Languages of Truth: Essays 2003-2020
Random House Publishing Group, 25. maí 2021 - 368 síður
Newly collected, revised, and expanded nonfiction from the first two decades of the twenty-first century—including many texts never previously in print—by the Booker Prize–winning, internationally bestselling author
Salman Rushdie is celebrated as a storyteller of the highest order, illuminating truths about our society and culture through his gorgeous, often searing prose. Now, in his latest collection of nonfiction, he brings together insightful and inspiring essays, criticism, and speeches that focus on his relationship with the written word and solidify his place as one of the most original thinkers of our time.
Gathering pieces written between 2003 and 2020, Languages of Truth chronicles Rushdie’s intellectual engagement with a period of momentous cultural shifts. Immersing the reader in a wide variety of subjects, he delves into the nature of storytelling as a human need, and what emerges is, in myriad ways, a love letter to literature itself. Rushdie explores what the work of authors from Shakespeare and Cervantes to Samuel Beckett, Eudora Welty, and Toni Morrison mean to him, whether on the page or in person. He delves deep into the nature of “truth,” revels in the vibrant malleability of language and the creative lines that can join art and life, and looks anew at migration, multiculturalism, and censorship.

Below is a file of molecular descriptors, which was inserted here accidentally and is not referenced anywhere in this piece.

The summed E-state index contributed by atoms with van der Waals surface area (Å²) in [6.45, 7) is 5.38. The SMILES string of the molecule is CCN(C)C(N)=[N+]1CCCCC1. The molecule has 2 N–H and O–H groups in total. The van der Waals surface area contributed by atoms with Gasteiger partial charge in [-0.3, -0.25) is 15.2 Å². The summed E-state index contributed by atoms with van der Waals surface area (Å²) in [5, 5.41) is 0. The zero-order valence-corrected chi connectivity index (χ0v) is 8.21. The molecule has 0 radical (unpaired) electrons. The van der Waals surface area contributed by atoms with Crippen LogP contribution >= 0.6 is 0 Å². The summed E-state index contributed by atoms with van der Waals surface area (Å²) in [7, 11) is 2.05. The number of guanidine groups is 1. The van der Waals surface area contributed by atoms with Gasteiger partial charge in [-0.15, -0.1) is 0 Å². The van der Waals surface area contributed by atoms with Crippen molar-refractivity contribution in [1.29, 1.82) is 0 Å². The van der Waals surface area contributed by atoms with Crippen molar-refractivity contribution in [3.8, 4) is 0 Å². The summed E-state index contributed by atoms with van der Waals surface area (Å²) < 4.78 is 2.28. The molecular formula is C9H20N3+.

Enlivened on every page by Rushdie’s signature wit and dazzling voice, Languages of Truth offers the author’s most piercingly analytical views yet on the evolution of literature and culture even as he takes us on an exhilarating tour of his own exuberant and fearless imagination.
What people are saying - Write a review
We haven't found any reviews in the usual places.
Aðrar útgáfur - View all
actually adaptation American answer artists asked beautiful became become beginning believe better Bombay British called character close created dead death English example face fact father feel fiction figure freedom give gods hand happened hijras human hundred idea imagination India interesting it’s kind king knew language later learned least less literary literature lives London look lost magic means mind movie nature never night novel once original painting perhaps Persian person picture play political published question readers reality religious remember Roth seems Shakespeare sometimes speak story tell things thought told true truth trying turn understand voice whole women wonder writers wrote young